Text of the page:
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How about some of the other guys like Noisia?
Noisia is from the Netherlands so there was a geography thing.
So you did it all by email?
Yeah, email and Dropbox. They’d send us some skeletons, I’d riff on them, send it back, and then they’d change it a little bit or add a section here and there. Feed Me was the other guy. He was out of the UK. Funny thing about it is that these guys are from all over the world, but it still sounds like a Korn record.
What was the secret to maintaining your identity on this album?
That was really tricky to balance. Let’s do something different but still retain who we are. I think it comes down to Jonathan’s vocals—what he’s singing about and the delivery of the vocals—my guitar sound and also the mix of the guitar, and Fieldy’s bass.
The interesting thing about working on this record for me was, because the synth was so heavy, when I heard it, I thought, “Man, it’s like a guitar.” I started to feel like I had to compete.
What adjustments did you then make to your sound?
We had to create this big guitar sound to compete with those sounds. We came up with this wall of sound using octave pedals and by layering stuff. Then the heavy synth and bass stuff were complementing each other.
And you came across a satisfactory balance?
Yeah. Then I could lay out in this section and play something a little cleaner and pick lightly instead of trying to compete with the heavy synth stuff. It was like having a second guitar player.
How will you reproduce the electronic stuff live?
We have a lot of it on a Pro Tools rig—our keyboard player samples a lot of stuff. The new stuff from the record sounds so massive. I don’t know if you’ve listened to the record on a big stereo but it bumps harder than anything we’ve ever done. You can’t play a new song, then an old song, and then a new song because nothing holds up.
But you’re not playing only new stuff on tour, right?
No, no, of course not. We’d get tomatoes thrown at us. We’re doing a lot of new songs because we want to promote it and a lot of people seem really excited about it. We’re having a great time. We’re going to play old stuff, too: “Here To Stay,” “Got the Life,” “Blind,” “Freak on a Leash.” If I went to a concert to see Korn and didn’t hear “Freak on a Leash” or “Blind,” I would be pissed.
What’s your main guitar?
Ibanez made me a few prototypes with a single-coil and a humbucker in the bridge position and we called it the APEX100. It was kind of my own design and has that Ibanez RG body style. It’s a classic looking guitar with a modern feel. I wanted to have a Tele clean-sound, single-coil, 7-string neck pickup and modern, metal-sound bridge humbucker pickup.
You also went with standard tuning on this new record, after tuning down a whole step for about 20 years. Is this a first?
I’ve done a lot of stuff that’s standard tuning for overdubs, but as far as standard tuning for a whole record, yes. It [going to standard tuning now] was done to minimize the musical communication gap. I’m used to playing dropped-tuned guitars and there had been a little bit of confusion. You know I’m listening and watching them play and I’m like, “This is C, this is D,” and I’m trying to transpose it. So then it was like, “Let’s tune up,” and once we tuned up, everything sounded better. The guitar actually played better.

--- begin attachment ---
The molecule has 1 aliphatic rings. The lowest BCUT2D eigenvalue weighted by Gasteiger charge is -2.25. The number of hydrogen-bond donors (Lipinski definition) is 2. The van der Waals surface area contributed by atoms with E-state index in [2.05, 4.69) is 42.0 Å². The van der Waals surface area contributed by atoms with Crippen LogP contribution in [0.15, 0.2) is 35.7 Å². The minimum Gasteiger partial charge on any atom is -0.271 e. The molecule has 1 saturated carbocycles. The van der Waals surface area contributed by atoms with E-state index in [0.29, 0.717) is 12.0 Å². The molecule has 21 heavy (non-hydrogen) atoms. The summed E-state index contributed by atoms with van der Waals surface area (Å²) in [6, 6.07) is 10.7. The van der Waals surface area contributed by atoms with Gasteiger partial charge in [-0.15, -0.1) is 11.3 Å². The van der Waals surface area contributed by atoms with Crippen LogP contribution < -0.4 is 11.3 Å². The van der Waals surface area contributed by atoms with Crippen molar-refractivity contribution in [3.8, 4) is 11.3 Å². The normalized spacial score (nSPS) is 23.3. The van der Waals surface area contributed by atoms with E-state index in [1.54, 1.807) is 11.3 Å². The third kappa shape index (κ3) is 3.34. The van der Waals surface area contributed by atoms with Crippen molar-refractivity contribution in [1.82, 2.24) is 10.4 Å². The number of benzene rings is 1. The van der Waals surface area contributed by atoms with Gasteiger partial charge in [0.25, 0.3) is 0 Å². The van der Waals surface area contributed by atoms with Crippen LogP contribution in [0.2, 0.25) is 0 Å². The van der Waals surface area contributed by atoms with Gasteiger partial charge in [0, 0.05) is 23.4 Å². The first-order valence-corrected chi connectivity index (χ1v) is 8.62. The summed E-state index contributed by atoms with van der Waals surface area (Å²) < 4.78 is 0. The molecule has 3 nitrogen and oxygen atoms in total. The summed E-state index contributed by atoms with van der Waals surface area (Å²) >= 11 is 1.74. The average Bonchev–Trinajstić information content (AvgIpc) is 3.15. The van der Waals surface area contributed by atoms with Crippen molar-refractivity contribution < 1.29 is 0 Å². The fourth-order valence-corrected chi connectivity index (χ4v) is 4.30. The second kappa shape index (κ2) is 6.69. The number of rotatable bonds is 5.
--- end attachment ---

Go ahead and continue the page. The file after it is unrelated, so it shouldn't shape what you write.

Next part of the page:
How about effects pedals?
The Digitech XP100 has been kind of a staple of my setup for recording for 15 years, ever since Follow the Leader. A Dunlop Wah, an MXR Phase 90, a Uni-Vibe. A company called Magic Box made a prototype distortion pedal and it’s great for lo-fi stuff and I use it as sort of an EQ but it can also be a great distortion. But it worked so good I asked them if they could make a production model, and they are going to do it. It’s going to be called The Crush. Then I have the Devi Ever Beautiful Disaster pedal, and a couple of Z.Vex pedals like the Seek Wah—that thing is really temperamental though, you have to be patient with it.
Ibanez APEX100 with DiMarzio Blaze pickups
Marshall Plexi with Marshall straight cabinet loaded with Celestion Greenbacks, Bogner amps, Mesa/Boogie straight cabinets
Digitech XP100, Dunlop Wah, MXR Phase 90, Dunlop Uni-Vibe, Magic Box The Crush, Devi Ever Beautiful Disaster, Z.VEX Seek Wah, Electro-Harmonix Micro Synth, Electro-Harmonix POG, Electro-Harmonix Ravish Sitar
Dean Markley .011–.060
You got some pretty wicked sounds on “Sanctuary.” What did you use on that?
I’m going to give away my secrets right now—you’re hearing an Electro-Harmonix Micro Synth pedal and also a Whammy pedal for a few dive bombs.
How about amps?
I’ve been using a modified Marshall Plexi for the last few records. I used it on the Issues album. When I was working with Brendan O’Brien we were renting some gear from Andy Bauer in L.A. and he had this Marshall that Brendan loved so much. He asked Andy if he would sell it and Andy said, “Yeah.” “How much?” And he said $800. Brendan was like, “Dude, if you don’t buy this amp, I’m going to.” So I said, “Okay, I better buy it,” and then it sat in my garage for so long. I finally got it out and used it on the last couple albums. Everyone loved it.
What mods does it have?
I couldn’t even tell you. We’ve been trying to figure it out. I have my guitar tech dissecting it to see if we can duplicate it into another Marshall. For a long time I used Mesa/Boogies and I kind of got over that.
With the band going all electronic I would think you’d be using something like an Axe-FX.
I know. I’m not using Guitar Rig or anything like that. I use a traditional setup. I like to record analog. We did add a couple of things, a couple of plug-ins. But it was recorded with a 4x12 straight cabinet and a Marshall amp. I just like to hear my amp turned all the way up in an iso-room mic’d. If we’re going to capture a Korn sound, this is how it has to be.